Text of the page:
Cubs

Alzolay makes Cubs rotation, Mills to bullpen

Cubs

Cubs manager David Ross said Friday Adbert Alzolay "looked like a major league starter to me" in his outing Thursday against the Dodgers. 

Now it's official.

Ross named Alzolay the Cubs' No. 5 starter on Saturday. The 26-year-old will join the rotation behind Kyle Hendricks, Jake Arrieta, Zach Davies and Trevor Williams.

Alec Mills will join the bullpen.

Alzolay is lined up to make his season debut April 6 against the Brewers. Coincidentally, it was Milwaukee that Mills threw a no-hitter against last season.

Ross said Saturday Alzolay joining the rotation has been a fluid conversation the Cubs have been having over the last week. After a rough start to spring training, he seemingly nailed down his spot not only on the roster, but the rotation in that Thursday outing against Los Angeles.

Facing a regular Dodgers lineup, the right-hander threw 3 2/3 innings of one-hit, two-run ball, striking out five.

"[Alzolay] really had a great performance the other night against a really deep Dodgers world championship team and a lot of All-Stars," Ross said. "He went in there and rolled through that lineup. That was impressive to see."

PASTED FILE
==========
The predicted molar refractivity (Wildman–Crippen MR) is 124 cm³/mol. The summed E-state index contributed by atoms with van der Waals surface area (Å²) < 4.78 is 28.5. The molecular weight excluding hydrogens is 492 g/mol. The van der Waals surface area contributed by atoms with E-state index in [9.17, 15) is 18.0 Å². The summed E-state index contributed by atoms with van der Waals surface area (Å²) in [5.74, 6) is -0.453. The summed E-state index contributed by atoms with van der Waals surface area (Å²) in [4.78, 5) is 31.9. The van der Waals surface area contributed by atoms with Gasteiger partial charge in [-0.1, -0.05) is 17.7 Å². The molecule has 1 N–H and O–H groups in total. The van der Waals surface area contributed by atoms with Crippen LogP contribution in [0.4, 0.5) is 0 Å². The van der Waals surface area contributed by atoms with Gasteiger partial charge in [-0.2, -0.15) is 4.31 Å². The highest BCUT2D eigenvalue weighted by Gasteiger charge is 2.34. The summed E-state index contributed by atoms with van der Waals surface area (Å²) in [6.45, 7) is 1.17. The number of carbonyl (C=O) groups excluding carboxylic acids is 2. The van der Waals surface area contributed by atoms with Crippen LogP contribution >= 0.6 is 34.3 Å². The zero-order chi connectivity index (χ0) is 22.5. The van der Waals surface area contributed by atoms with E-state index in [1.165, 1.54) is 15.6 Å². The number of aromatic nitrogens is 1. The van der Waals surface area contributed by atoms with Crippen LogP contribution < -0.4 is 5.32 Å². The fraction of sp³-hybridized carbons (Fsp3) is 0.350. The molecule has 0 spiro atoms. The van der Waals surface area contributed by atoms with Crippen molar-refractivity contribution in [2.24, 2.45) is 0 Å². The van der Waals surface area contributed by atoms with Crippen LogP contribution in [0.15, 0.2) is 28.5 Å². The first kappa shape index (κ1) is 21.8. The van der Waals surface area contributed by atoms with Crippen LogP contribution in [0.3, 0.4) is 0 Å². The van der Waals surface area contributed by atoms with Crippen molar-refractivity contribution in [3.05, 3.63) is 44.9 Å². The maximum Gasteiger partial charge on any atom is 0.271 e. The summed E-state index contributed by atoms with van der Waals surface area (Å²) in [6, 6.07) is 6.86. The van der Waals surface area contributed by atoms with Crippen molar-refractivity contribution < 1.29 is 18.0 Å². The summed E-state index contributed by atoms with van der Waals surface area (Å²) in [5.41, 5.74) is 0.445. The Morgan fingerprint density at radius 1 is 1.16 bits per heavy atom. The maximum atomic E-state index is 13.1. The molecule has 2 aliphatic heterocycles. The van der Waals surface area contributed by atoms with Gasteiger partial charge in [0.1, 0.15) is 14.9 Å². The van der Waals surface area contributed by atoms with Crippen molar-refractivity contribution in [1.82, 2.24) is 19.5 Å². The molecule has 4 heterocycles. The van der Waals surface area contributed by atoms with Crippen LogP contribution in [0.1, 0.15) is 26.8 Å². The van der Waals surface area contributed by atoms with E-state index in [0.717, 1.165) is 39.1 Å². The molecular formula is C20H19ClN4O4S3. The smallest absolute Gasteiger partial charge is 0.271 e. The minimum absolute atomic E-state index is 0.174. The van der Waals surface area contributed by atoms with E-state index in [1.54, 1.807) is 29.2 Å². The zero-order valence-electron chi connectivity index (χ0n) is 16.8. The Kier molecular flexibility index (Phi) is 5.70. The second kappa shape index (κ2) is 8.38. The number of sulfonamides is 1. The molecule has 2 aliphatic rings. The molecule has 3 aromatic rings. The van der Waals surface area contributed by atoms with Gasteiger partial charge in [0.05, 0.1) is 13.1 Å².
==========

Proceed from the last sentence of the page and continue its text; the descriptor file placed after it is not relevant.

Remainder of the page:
Alzolay brings a different look to the Cubs' command-control rotation, wielding a power repertoire that none of the other starters have. His fastball sits in the mid-90s, paired with sharp breaking pitches.

But of the starting staff, Alzolay's innings will be monitored more than anyone else. Not only is this his first time pitching in a big-league rotation, but his career-high in innings is 120 1/3, accomplished in the minor leagues in 2016.

 

Alzolay pitched just 21 1/3 innings last season, turning in a 2.95 ERA in six games (four starts).

Mills has experience as a swingman for the Cubs and figures to make some starts this season. The same likely can be said for Shelby Miller, who was sent to minor league camp on Saturday.

Miller has a mid-April opt-out in his contract, however, which represents a soft deadline for bringing him up to the big leagues.

"We're going to stretch him out a bit and get him a little bit of length," Ross said of Miller Saturday. "I think he can also come in and be a guy that can play multiple roles for us. It really is a Swiss army knife from our pitching side."

An arbitrator recently ruled in a grievance case that Alzolay has a fourth minor-league option remaining. The Cubs have some flexibility this season in moving him up and down, if they so choose.

But in the meantime, he'll be in the big leagues, starting every fifth day or so.

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